Here is the finished cannon corner, finished the same way as the other pieces. 


THE MAIN GATE

Another custom piece is the main gate.  It is as wide as a double, but includes the framing for an operable gate. Here we have the inside, with a 28mm Soldier for scale. 

Here is the finished gate from the outside. The base is finished as the other pieces. 


THE BLOCKHOUSES

The Blockhouses printed as 2 pieces, the bottom/base and the top.  I mounted the base to a 1/4" thick piece of cork. This allowed the door to be positioned so that one would step out onto the raised walkway. The top piece has pieces of cork glued to the underside that fit to the inside corner of the base.  That way the top fits on top of the base and does not move. 

There is a 3D print of the roof, but I chose to build it out of foam core board instead.  Much easier, lighter, and quicker than printing it. (The 3D print was solid.) 

It's not that difficult to build it out of foam core board, especially when it is scrap board from work. 

I 'shingled' the roof with 1/2" strips of thin card board (Cereal boxes, cracker boxes, etc.) I cut a 1/4" cut into one side of the strip, to represent individual shingles.  I cut off an occasion corner along the 1/4" cut as wood shingles are not perfect. These strips are glued to the foam board with PVA glue.  The shingles strips start at the bottom, and are overlapped 1/4" for each successive row.  

This is what it looks like when the roof has been shingled.  I've done this for 15mm buildings before, but instead of cereal boxes, I used brown paper bag (Grocery bag) strips which is much thinner.  

Here is the blockhouse all painted and weathered. The base has the same sand and flocking method as the walls. 


THE QUARTERMASTER STOREHOUSE

This building started as a cedar incense burner with removable roof.  It had an undersized door on the wrong side as it needed to be on the end.  The new doorway was cut and framed out with balsa strip. A ramp to the door was constructed of sheet bass wood. The base was covered with PVA glue and sand.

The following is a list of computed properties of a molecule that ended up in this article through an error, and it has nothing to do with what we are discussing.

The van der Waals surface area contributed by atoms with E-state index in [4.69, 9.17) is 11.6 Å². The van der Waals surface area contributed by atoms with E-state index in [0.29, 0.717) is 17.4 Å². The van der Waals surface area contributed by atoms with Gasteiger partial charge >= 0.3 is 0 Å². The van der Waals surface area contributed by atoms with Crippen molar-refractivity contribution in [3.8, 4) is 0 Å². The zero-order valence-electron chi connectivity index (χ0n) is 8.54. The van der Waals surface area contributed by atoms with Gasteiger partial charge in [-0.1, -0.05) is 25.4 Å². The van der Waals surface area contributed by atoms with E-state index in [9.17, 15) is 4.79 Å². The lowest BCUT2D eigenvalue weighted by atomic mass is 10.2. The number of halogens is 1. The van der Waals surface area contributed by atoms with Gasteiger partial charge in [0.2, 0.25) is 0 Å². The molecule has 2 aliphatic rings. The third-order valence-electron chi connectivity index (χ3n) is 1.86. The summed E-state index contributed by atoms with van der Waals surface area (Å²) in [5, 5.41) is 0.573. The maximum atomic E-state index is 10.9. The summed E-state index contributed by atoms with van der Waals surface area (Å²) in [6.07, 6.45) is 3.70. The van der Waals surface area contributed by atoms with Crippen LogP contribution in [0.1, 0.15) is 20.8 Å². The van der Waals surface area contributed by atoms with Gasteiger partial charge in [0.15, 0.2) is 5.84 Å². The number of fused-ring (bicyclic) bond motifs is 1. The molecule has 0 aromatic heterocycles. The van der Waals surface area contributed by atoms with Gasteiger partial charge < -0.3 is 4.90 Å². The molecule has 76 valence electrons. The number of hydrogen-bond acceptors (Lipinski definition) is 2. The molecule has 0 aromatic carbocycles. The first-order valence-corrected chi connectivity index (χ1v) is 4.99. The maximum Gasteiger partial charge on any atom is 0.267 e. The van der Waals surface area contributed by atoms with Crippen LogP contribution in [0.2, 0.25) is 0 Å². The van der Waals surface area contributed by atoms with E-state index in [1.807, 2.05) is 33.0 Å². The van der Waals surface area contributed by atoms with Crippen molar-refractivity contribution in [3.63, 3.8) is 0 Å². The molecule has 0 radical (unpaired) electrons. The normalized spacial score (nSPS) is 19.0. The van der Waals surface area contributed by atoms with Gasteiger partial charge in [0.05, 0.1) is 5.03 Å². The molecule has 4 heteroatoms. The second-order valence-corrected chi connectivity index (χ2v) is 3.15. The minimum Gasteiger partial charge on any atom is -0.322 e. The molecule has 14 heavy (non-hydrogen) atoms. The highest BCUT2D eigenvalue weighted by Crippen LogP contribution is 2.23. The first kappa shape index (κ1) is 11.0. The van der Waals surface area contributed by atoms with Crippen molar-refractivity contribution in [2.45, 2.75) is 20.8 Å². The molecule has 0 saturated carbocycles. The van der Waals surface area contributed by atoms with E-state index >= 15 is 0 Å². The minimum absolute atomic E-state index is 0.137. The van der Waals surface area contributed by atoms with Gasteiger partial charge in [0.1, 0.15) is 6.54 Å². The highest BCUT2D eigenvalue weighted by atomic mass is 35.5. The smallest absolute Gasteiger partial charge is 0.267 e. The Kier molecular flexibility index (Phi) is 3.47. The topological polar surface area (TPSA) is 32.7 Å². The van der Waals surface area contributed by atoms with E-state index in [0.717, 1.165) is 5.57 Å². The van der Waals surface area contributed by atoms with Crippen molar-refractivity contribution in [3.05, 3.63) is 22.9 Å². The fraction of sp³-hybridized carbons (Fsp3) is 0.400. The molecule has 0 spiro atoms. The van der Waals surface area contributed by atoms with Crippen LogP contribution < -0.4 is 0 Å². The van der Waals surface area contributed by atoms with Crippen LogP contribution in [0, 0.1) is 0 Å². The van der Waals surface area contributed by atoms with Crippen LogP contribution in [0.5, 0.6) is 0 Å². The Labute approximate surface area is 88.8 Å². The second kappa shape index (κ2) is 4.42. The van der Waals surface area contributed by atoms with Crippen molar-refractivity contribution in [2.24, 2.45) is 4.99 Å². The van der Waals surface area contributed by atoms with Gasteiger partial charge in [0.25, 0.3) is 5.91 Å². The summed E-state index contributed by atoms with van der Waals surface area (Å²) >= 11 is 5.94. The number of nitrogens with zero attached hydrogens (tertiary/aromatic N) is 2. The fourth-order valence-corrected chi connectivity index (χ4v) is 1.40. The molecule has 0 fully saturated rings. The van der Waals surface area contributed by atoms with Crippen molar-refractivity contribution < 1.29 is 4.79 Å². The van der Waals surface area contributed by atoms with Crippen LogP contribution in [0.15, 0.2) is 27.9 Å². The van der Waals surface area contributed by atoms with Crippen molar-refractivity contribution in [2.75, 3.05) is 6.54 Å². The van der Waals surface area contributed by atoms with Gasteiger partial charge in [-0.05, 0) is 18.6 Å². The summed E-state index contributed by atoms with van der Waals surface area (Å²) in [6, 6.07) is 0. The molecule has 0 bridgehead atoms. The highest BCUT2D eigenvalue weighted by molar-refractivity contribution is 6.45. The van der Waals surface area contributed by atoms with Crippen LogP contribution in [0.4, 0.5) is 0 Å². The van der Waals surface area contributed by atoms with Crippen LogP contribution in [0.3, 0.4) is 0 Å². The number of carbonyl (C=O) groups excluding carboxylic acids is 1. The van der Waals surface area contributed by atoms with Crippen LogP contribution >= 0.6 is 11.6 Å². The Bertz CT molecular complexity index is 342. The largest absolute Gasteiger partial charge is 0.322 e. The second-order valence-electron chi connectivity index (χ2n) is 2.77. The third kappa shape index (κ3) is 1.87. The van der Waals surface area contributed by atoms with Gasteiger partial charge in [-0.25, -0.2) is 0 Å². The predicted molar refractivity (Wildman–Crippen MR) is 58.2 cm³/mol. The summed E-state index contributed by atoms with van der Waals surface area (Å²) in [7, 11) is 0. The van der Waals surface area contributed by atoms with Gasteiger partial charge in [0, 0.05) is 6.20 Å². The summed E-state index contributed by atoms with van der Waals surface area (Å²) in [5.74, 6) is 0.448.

The new door was cut in the gable end wall, like the actual storehouse. 

The side door was filled in with a piece of the scrap cut out of the end wall. 

The incense burner came with a roof, but had to remove the chimney, which left a hole.  he hole disappeared once the new shingles were added to the roof.  I added some bass wood soffits around he roof perimeter.  

The final Quartermaster Storehouse after painting, dry-brushing and flocking of the base like the others. 

THE POWDER MAGAZINE



I had found these mini-Lincoln 'style' logs at a dollar store (Can't remember which one). 

This is the parts assortment. 

Decided to build the powder magazine using these log toys. The actual magazine building isn't very tall as it does go underground slightly, to keep the powder in a cool, dry place. 

I put the model on an mdf base, with glue and sand.  I infilled some gaps with trimmed balsa wood to look like timbers. Framed out the roof with bass wood soffit pieces, and then added shingles like the other buildings. 


This is what it looks like with the final paint, weathering and flocking. 


The Fort is now ready to receive it's first garrison of troops.